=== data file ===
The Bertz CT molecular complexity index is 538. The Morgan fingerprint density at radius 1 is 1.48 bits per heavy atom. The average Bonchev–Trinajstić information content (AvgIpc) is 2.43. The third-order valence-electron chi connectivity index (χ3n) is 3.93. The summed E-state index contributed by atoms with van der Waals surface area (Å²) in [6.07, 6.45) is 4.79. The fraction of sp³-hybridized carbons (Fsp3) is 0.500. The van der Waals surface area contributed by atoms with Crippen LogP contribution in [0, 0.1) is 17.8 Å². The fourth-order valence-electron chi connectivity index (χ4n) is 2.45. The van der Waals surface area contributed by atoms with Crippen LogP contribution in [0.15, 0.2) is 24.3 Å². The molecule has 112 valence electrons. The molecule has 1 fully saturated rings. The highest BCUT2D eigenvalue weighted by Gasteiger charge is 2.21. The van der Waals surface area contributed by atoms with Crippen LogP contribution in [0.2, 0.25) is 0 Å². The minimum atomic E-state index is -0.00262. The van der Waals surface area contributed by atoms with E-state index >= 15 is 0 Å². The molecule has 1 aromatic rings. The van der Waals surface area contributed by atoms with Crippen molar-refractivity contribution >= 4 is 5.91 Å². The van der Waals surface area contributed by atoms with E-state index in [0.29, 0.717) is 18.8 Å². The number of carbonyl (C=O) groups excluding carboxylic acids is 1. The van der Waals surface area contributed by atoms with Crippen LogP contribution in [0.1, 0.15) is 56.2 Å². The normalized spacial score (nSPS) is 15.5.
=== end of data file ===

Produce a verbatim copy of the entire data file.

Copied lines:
The Bertz CT molecular complexity index is 538. The Morgan fingerprint density at radius 1 is 1.48 bits per heavy atom. The average Bonchev–Trinajstić information content (AvgIpc) is 2.43. The third-order valence-electron chi connectivity index (χ3n) is 3.93. The summed E-state index contributed by atoms with van der Waals surface area (Å²) in [6.07, 6.45) is 4.79. The fraction of sp³-hybridized carbons (Fsp3) is 0.500. The van der Waals surface area contributed by atoms with Crippen LogP contribution in [0, 0.1) is 17.8 Å². The fourth-order valence-electron chi connectivity index (χ4n) is 2.45. The van der Waals surface area contributed by atoms with Crippen LogP contribution in [0.15, 0.2) is 24.3 Å². The molecule has 112 valence electrons. The molecule has 1 fully saturated rings. The highest BCUT2D eigenvalue weighted by Gasteiger charge is 2.21. The van der Waals surface area contributed by atoms with Crippen LogP contribution in [0.2, 0.25) is 0 Å². The minimum atomic E-state index is -0.00262. The van der Waals surface area contributed by atoms with E-state index >= 15 is 0 Å². The molecule has 1 aromatic rings. The van der Waals surface area contributed by atoms with Crippen molar-refractivity contribution >= 4 is 5.91 Å². The van der Waals surface area contributed by atoms with E-state index in [0.29, 0.717) is 18.8 Å². The number of carbonyl (C=O) groups excluding carboxylic acids is 1. The van der Waals surface area contributed by atoms with Crippen LogP contribution in [0.1, 0.15) is 56.2 Å². The normalized spacial score (nSPS) is 15.5.